By Shermain Bique-Charles
The challenges posed by treating Covid-19 patients at the Mount St John’s Medical Centre (MSJMC) could push a number of nurses to strike.
When the executive of the Antigua & Barbuda Nurses Association (ABNA) meets with its members, possibly today or Friday, they are set to vote on the next course of action; a move they contend is driven by inadequate staffing, a lack of appreciation for their service, and insufficient remuneration.
An obviously irate president of ABNA, Soria Dupie-Winston told Observer yesterday that “enough is enough”.
She lamented that her members, and even those who are not part of the association, have been complaining about overworking, lack of proper equipment and a careless attitude from their management.
Dupie-Winston agreed that nurses and doctors are the backbone of the health care system in Antigua and Barbuda and any form of action they take could exacerbate an already terrible situation.
However, she said the time is ripe to send a clear message to those at the “top”, that nurses cannot continue to be treated like robots.
“I am particularly concerned about the workers at the MSJMC,” she said. “It seems management isn’t mindful, or they don’t seem to care, about the welfare of the nurses. The [nurses] association distributed vitamins for nurses since December; to date there has been no report that management has done anything for them.”
Dupie-Winston said that both the mental and physical states of nurses are also being ignored.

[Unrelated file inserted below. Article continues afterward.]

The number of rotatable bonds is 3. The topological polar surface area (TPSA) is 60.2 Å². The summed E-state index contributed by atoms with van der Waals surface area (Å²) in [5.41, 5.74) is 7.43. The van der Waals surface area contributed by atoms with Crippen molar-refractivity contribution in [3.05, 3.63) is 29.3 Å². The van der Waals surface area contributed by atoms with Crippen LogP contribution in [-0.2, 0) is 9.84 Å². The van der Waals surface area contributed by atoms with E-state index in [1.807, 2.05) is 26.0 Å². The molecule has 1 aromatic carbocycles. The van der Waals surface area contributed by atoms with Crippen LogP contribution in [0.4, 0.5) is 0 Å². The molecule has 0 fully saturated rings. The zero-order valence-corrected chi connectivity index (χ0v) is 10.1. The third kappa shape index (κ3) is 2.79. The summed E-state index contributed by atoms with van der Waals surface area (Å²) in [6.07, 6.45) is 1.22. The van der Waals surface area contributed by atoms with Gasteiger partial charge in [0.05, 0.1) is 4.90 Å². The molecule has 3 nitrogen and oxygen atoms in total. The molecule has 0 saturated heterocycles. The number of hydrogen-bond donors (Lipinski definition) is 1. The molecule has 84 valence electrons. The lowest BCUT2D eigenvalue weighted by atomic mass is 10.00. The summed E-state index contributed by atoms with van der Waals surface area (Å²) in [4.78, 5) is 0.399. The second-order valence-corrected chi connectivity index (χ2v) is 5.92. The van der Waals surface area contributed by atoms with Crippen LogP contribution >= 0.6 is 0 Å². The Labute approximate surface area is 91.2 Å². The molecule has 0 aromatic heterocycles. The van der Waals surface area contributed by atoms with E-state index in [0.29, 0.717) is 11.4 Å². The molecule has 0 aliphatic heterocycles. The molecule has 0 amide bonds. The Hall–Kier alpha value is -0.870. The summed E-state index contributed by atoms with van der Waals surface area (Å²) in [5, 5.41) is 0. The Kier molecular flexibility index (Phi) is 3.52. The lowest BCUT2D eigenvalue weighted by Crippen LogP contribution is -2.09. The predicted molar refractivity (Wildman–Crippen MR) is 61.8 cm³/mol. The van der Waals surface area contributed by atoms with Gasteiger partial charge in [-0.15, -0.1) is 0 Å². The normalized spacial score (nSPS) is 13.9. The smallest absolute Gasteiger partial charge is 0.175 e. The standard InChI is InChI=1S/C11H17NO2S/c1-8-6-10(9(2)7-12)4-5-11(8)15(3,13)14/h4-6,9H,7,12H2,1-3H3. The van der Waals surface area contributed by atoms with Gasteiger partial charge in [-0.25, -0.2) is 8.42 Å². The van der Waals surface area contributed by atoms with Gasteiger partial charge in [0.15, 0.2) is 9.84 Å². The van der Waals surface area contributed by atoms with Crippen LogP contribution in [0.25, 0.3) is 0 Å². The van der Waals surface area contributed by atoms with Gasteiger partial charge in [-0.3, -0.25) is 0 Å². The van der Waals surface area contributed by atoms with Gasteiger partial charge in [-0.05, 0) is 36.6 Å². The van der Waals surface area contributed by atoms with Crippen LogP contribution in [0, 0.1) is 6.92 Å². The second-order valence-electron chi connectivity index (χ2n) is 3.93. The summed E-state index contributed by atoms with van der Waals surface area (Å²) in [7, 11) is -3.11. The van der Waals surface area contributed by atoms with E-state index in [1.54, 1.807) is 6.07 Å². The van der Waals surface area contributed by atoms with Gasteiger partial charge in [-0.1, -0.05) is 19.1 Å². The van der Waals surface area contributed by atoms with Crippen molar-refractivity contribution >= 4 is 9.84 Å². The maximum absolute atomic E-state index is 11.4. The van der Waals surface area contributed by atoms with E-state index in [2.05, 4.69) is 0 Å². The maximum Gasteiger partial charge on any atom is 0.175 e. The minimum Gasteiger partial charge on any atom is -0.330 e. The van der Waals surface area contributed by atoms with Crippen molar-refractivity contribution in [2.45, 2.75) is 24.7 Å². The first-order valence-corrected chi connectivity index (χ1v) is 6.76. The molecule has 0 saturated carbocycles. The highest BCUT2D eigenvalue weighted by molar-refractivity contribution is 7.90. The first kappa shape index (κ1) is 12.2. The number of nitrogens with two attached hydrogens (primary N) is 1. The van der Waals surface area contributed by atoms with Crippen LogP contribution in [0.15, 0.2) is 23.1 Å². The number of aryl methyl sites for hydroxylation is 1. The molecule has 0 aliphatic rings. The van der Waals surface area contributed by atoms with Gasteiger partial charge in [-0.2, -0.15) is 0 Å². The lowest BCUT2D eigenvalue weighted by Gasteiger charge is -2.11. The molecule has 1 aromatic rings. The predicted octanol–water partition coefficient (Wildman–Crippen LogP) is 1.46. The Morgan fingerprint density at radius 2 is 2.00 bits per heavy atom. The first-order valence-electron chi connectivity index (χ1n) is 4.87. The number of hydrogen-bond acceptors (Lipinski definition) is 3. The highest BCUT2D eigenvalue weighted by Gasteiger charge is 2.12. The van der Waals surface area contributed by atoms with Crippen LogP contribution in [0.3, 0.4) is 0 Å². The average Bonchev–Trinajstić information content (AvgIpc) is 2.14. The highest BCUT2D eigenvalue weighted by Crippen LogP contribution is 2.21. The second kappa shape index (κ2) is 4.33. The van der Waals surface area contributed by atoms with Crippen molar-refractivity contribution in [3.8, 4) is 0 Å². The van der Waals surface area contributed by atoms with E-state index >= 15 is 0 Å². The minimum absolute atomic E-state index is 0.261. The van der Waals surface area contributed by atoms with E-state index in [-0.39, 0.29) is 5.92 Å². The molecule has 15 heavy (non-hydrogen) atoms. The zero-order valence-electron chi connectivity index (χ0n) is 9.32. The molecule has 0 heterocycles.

Another bone of contention is the $1,000 honorarium promised to nurses who work directly with Covid-19 patients.
In a letter issued to the nurses on Monday, the management of the hospital said they had started processing these payments.
However, the communique stated that in order for the nurses to receive the full monthly allowance of $1,000, the criteria mandates that a nurse must work a minimum of four 32-hour shifts of taking care of Covid-19 patients.
It clearly stated that if the employees worked only eight hours, they will be paid $250.
However, Dupie-Winston, who also heads the coronavirus contact tracing team, is demanding proper remuneration from the government.
“Now that they are supposed to be getting the $1,000, one nurse is getting two hundred, another getting eight, and another is getting five hundred. This is preposterous. The nurses leave their families every day and go out there and sacrifice to ensure that they take care of these sick patients, and now to be insulted this way. No one ever asked them ‘are you okay?’” she stated.
“This year, several frontline workers have been affected by the virus, what is the management doing about it? They have not been doing anything and we are saying it’s time that the management of MSJMC recognise the pivotal role we play. We demand proper remuneration. This is not right; we will be taking action.
“Nurses have been working fearlessly and tirelessly. We demand that they treat our nurses better. We are in the second wave of the pandemic [and] we will be forced to do what we have to do. We are tired of the insults [and] the injustice to our health care workers and it is time that it stops. We are the ones in the fire. We are the ones feeling it. We are the ones who go home physically and mentally exhausted,” Dupie-Winston said.
All our calls to the Medical Director of the MSJMC Dr Albert Duncan went unanswered, as well as those to the Minister of Health who was in Cabinet.